(SS1 2021)

Welcome to CSE21. This course is intended to introduce you to the broad field of algorithms and give you the mathematical tools needed to study algorithms and their efficiency. Understanding these topics and being able to work out related problems will be essential to your work as a computer scientist. You will learn tools to formulate and solve problems, and develop and analyze algorithms. You will learn how to justify (prove) your conclusions, so that others can follow your reasoning and be convinced of your results. In addition, you will learn examples for problem‐solving techniques that can be used in a much broader context.

1 Iterative Algorithms (Week 1)

Big O and its relatives, Time Complexity and Correctness of iterative algorithms: Minsort, Bubblesort, Insertionsort, Linear Search, Binary Search, Summing Triple, Intersection

2 Recursive Algorithms (Week 2)

Time Complexity and Correctness of recursive algorithms: Exponentiation, Merging sorted arrays, Divide-And-Conquer: Mergesort, Multiplication of large integers (Karatsuba’s algorithm)

3 Counting (Week 3)

Product rule and Sum rule, Permutations and Combinations, Counting Binary Strings, 4-digit- PINs, 4-letter-strings, Counting Binomial coefficients and Identities, Counting Paths, Techniques: Counting using Inclusion and Exclusion, Counting using the Complement

4 Probability (Week 4)

Probability, Probability and counting, Conditional probabilities, Expected value and linearity of expectation, Birthday Paradox, Randomized algorithms and Hashing

5 Graph Algorithms

Basic defintions and properties of graphs, Euler and Hamilton, BFS, DFS, Minimum Spanning Trees (Prim's algorithm), Topolgical Sorting (Kahn's algorithm), Single-source Shortest Paths (Bellman/Ford, Dijkstra, Bellman)

**Lectures:**
We will upload the lecture slides on Canvas and provide
videos where the content of the slides is explained.
We will meet online on Zoom during the regular lecture hours.

**Discussions:**
The homework will not be graded, however, we highly recommend
you to practice using these questions
for an optimal preparations of the exams.
Homework questions will be similar to the exam questions.
Discussions will be online on Zoom.
Students who are still not sure about the solutions after discussions
are more than welcome to join our TAs and/or Tutors at weekly Zoom office hours.

We will upload the lecture slides, videos, homework discussions and additional material on Canvas.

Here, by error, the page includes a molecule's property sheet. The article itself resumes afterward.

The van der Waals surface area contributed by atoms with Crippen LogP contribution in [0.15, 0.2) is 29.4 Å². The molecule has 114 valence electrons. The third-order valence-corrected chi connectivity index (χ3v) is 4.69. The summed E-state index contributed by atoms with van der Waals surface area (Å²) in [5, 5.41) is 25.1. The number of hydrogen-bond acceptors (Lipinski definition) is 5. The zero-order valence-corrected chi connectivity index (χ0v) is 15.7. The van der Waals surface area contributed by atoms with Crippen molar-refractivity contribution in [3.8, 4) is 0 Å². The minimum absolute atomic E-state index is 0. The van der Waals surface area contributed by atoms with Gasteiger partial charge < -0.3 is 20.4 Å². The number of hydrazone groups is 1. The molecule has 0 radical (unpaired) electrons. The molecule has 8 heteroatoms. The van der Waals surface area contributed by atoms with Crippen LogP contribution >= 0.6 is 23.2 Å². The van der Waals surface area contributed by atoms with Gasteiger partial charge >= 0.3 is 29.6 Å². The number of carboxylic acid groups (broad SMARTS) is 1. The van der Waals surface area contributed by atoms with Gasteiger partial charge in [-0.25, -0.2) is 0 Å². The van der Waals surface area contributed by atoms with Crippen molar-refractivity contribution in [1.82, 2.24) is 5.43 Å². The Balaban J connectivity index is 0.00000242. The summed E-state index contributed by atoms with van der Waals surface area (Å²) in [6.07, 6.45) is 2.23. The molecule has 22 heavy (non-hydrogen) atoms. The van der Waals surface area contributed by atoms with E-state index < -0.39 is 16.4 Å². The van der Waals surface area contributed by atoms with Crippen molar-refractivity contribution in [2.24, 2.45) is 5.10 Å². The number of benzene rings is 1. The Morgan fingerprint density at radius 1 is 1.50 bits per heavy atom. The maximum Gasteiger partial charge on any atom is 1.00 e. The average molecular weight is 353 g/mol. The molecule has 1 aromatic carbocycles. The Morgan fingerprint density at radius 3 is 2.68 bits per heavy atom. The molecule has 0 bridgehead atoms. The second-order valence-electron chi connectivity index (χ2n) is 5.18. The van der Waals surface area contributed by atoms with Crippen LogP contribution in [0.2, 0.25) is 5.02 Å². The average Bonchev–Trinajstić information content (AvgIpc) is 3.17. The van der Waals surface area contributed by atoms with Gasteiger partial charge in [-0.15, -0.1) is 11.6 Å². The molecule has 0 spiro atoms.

We will be communicating with you and making announcements through the online question and answer platform Piazza. We ask that when you have a question about the class that might be relevant to other students, you post your question on Piazza instead of emailing us. That way, everyone can benefit from the response.

We will have two exams. After your weighted average (Midterm, Final) is calculated, letter grades will be assigned based on the following curved grading scale:

A+ | A | A- | B+ | B | B- | C+ | C | C- |

97 | 93 | 89 | 85 | 81 | 77 | 73 | 69 | 65 |

Requests for regrades should be made immediately by returning your exam on the day you get it back.

The Jacobs School of Engineering code of Academic Integrity is here. You should make yourself aware of what is and is not acceptable by reading this document. Academic integrity violations will be taken seriously and reported immediately. Ignorance of the rules will not excuse you from any violations.

Students requesting accommodations for this course due to a disability must provide a current Authorization for Accommodation (AFA) letter issued by the Office for Students with Disabilities (OSD). If you have an AFA letter, please schedule an appointment with your instructor within the first three days of class to ensure that reasonable accommodations can be arranged. For more information, see here.

The textbook for this course is
Rosen, Kenneth:
*Discrete Mathematics and its Applications*,
McGraw Hill.
The texbook's companion website has extra practice problems and resources.
Access the companion website here.

You may also wish to look at the following textbook as a supplementary resource:
Jenkyns, Tom and Stephenson, Ben:
*Fundamentals of Discrete Math for Computer Science: A Problem-Solving Primer*,
Springer.
The full pdf of this book is available for free download from a UCSD internet connection at:
http://link.springer.com/book/10.1007%2F978-1-4471-4069-6